Capital Raising in the U.S.: The Significance of Unregistered Offerings Using the Regulation D Exemption
Feb. 1, 2012
Vlad Ivanov and Scott Bauguess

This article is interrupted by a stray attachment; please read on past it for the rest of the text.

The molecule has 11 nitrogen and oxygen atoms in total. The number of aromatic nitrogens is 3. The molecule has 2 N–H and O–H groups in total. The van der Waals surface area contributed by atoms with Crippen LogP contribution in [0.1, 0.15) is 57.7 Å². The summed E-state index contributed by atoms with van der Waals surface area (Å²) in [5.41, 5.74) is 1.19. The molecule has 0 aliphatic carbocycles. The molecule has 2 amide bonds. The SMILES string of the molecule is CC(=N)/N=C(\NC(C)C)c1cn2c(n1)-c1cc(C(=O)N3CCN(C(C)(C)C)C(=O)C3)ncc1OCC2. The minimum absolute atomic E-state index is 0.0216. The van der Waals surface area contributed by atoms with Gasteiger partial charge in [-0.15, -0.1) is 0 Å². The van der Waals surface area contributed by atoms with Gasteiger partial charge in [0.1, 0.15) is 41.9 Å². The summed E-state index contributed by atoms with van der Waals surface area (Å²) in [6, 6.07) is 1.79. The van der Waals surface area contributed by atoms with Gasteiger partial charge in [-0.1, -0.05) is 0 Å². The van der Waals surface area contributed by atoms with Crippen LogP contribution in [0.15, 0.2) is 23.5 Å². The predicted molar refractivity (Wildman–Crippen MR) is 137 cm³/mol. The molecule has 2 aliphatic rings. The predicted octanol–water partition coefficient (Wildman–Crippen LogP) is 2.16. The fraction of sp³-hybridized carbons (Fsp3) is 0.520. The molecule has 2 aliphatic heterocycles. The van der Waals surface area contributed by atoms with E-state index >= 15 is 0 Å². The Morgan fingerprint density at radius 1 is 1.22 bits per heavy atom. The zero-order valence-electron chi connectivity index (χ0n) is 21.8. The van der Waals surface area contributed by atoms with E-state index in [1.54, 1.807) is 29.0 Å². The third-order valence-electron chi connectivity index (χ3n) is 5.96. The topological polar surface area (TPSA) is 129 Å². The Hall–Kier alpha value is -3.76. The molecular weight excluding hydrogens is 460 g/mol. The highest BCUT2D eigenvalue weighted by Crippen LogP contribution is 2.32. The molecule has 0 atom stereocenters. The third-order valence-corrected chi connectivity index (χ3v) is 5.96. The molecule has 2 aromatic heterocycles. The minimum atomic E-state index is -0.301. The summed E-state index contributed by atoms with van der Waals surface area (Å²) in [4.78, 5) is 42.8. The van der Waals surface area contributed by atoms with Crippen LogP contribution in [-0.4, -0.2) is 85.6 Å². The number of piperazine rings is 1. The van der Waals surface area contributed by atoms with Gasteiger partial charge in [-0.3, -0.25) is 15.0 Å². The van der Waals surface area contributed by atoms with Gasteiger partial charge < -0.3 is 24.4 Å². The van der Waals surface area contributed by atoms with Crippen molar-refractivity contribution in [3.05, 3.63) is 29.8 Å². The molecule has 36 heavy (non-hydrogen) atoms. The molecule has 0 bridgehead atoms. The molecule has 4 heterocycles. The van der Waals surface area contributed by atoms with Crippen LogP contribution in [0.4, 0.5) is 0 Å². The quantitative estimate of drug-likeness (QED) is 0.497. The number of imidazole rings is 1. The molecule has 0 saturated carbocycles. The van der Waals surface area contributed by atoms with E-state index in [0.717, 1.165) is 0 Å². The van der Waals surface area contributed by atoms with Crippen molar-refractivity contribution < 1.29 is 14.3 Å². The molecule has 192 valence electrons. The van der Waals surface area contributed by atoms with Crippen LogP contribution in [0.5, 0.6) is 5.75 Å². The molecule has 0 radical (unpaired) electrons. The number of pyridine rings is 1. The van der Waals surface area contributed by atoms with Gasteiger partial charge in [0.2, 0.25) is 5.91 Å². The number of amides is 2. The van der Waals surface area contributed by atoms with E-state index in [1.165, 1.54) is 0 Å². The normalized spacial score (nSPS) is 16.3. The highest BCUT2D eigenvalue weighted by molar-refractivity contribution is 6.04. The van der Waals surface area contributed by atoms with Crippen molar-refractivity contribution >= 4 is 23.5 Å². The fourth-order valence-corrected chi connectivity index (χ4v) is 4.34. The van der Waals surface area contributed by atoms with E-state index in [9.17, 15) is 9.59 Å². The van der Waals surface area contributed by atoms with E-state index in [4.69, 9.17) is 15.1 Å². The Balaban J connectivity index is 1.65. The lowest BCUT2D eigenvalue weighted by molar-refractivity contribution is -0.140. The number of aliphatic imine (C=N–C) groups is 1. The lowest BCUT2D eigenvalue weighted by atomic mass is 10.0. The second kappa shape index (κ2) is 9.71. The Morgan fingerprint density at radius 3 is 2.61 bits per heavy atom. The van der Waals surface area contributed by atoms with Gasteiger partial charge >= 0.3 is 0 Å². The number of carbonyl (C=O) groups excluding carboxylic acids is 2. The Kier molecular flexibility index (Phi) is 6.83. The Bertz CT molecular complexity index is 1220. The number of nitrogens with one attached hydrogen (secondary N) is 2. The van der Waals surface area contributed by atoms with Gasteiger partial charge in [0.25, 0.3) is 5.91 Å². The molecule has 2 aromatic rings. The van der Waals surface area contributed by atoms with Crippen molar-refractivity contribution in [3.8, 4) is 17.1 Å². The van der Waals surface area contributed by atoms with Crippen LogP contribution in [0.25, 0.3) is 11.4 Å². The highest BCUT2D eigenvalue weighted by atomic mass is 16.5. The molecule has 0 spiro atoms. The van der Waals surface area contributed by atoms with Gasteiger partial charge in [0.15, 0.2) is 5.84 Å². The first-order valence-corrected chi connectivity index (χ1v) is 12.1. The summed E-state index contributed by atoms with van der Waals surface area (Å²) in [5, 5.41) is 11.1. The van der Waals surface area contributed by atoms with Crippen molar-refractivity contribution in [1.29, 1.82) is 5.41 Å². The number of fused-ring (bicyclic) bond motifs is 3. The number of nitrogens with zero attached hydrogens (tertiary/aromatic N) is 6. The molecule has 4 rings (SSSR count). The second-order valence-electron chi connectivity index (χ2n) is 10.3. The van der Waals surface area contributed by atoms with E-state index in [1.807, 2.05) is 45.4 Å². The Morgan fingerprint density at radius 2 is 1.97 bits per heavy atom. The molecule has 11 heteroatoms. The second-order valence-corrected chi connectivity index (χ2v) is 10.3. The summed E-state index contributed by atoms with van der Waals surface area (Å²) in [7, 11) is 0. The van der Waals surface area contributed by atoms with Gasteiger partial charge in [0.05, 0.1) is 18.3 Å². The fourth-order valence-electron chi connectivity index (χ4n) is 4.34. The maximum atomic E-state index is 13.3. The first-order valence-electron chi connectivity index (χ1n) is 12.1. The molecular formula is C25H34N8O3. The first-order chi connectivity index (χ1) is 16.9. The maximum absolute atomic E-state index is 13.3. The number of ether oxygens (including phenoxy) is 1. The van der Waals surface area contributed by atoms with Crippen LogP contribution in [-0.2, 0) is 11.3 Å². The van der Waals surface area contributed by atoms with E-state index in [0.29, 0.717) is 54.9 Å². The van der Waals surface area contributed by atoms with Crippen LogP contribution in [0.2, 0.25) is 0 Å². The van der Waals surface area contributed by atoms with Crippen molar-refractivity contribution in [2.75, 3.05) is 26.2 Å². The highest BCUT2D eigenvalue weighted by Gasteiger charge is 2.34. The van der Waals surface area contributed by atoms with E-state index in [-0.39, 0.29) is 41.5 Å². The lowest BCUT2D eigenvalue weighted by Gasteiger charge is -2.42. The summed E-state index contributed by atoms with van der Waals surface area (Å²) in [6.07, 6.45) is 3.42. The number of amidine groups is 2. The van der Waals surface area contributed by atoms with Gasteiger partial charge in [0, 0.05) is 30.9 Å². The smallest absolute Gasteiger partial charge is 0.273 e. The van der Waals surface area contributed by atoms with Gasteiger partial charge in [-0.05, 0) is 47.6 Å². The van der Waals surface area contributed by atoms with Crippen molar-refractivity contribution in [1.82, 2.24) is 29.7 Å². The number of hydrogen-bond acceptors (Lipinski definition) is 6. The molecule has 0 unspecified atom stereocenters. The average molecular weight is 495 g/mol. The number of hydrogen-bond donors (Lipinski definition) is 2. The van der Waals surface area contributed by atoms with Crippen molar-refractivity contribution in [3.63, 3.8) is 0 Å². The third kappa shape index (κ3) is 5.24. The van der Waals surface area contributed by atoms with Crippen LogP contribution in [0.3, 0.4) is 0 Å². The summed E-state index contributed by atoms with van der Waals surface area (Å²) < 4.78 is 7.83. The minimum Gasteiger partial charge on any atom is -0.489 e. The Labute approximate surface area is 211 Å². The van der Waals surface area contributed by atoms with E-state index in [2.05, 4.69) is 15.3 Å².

In this report we present an analysis of the information extracted from Form D filings received by the commission since the beginning of 2009. the results are intended to inform the commission on the amount and nature of capital raised through unregistered offerings claiming a regulation D exemption, and to provide some preliminary perspective on the state of competition and regulatory burden in capital markets. In particular, we compare the amount of capital raised using the regulation D exemption to capital raised from other unregistered and registered offering methods. this information may be particularly useful in assessing the merit of current or potential future rulemaking activity. this analysis is not intended to inform the commission on compliance with or enforcement of federal securities laws.One of the original purposes of regulation D, first adopted in 1982 and amended on three subsequent occasions, was to collect and analyze data on issuers seeking a 1933 act registration exemption to address the capital formation needs of smaller companies.ii However, until 2008, issuers filed Form D on paper forms, making the extraction of information for large-scale statistical analysis problematic. In February 2008, the sEc adopted amendments to Form D that require issuers to submit their Form D filings electronically and in a structured data format.iii as a result of the new requirements, which were phased in from september 2008 through March of 2009, Form D filings are now machine-readable. Using basic text parsing tools, rsFI staff was able to extract the reported elements and place them in a database enabling the large-scale statistical analysis reported here.